Mohammed Imam Ul Haq has been struggling to find his missing brother and to claim his nephew's body from the many corpses lying in city hospitals following India's worst train accident in two decades on Friday.
Haq's brother and two nephews were on the Coromandel Express, one of the three trains that crashed into each other in the Balasore district of the eastern state of Odisha. The incident left 275 people dead and more than 1,200 injured.
For Haq, from the eastern state of Bihar, the tragedy is two-fold. As his brother remains missing, a body he says is that of his 12-year-old nephew is also being claimed by another family.
"We are left with no option but to do a DNA test to determine whose body it is. The whole process takes really long. I hope we can claim the body soon," a distraught Haq told Reuters at the All India Institute of Medical Sciences (AIIMS) in Odisha's capital of Bhubaneswar.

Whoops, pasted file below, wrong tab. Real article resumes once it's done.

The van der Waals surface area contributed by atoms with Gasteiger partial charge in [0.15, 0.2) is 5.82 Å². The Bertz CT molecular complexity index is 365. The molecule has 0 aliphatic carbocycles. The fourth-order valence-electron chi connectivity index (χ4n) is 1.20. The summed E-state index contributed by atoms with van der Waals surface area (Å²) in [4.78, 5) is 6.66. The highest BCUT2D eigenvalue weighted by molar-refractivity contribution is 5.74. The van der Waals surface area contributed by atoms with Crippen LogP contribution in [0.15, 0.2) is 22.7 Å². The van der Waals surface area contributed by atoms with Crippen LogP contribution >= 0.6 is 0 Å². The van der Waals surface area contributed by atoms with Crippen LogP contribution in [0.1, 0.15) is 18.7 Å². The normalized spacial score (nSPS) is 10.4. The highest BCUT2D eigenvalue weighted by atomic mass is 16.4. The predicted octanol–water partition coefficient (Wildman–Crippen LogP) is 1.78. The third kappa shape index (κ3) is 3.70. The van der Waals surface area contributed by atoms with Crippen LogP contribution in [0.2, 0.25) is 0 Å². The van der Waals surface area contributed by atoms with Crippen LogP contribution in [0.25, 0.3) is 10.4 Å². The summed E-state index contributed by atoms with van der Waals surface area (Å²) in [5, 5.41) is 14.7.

Nearly a hundred bodies remained unclaimed in several hospitals and mortuaries across Odisha as of late Monday, officials said.
Authorities had taken DNA samples from all the dead bodies in hospitals across the state, senior police official Prateek Singh told reporters on Tuesday.
"In cases where there are multiple claimants, we have taken DNA samples from family members and we will preserve the bodies until the DNA matches," Singh told local media.
The trains had passengers from several states and officials from seven states - Assam, Bihar, Jharkhand, West Bengal, Tamil Nadu, Karnataka and Andhra Pradesh - were in Balasore to help people claim the bodies of family members and take them home, Singh said.
Desperate families scoured hospitals and mortuaries in search of their loved ones, but the gruesome condition of the corpses made identification a challenge.
"We are Muslim, boys are circumcised at birth; however, the body is in no condition to even check that," Haq said of the remains he believes are of his nephew.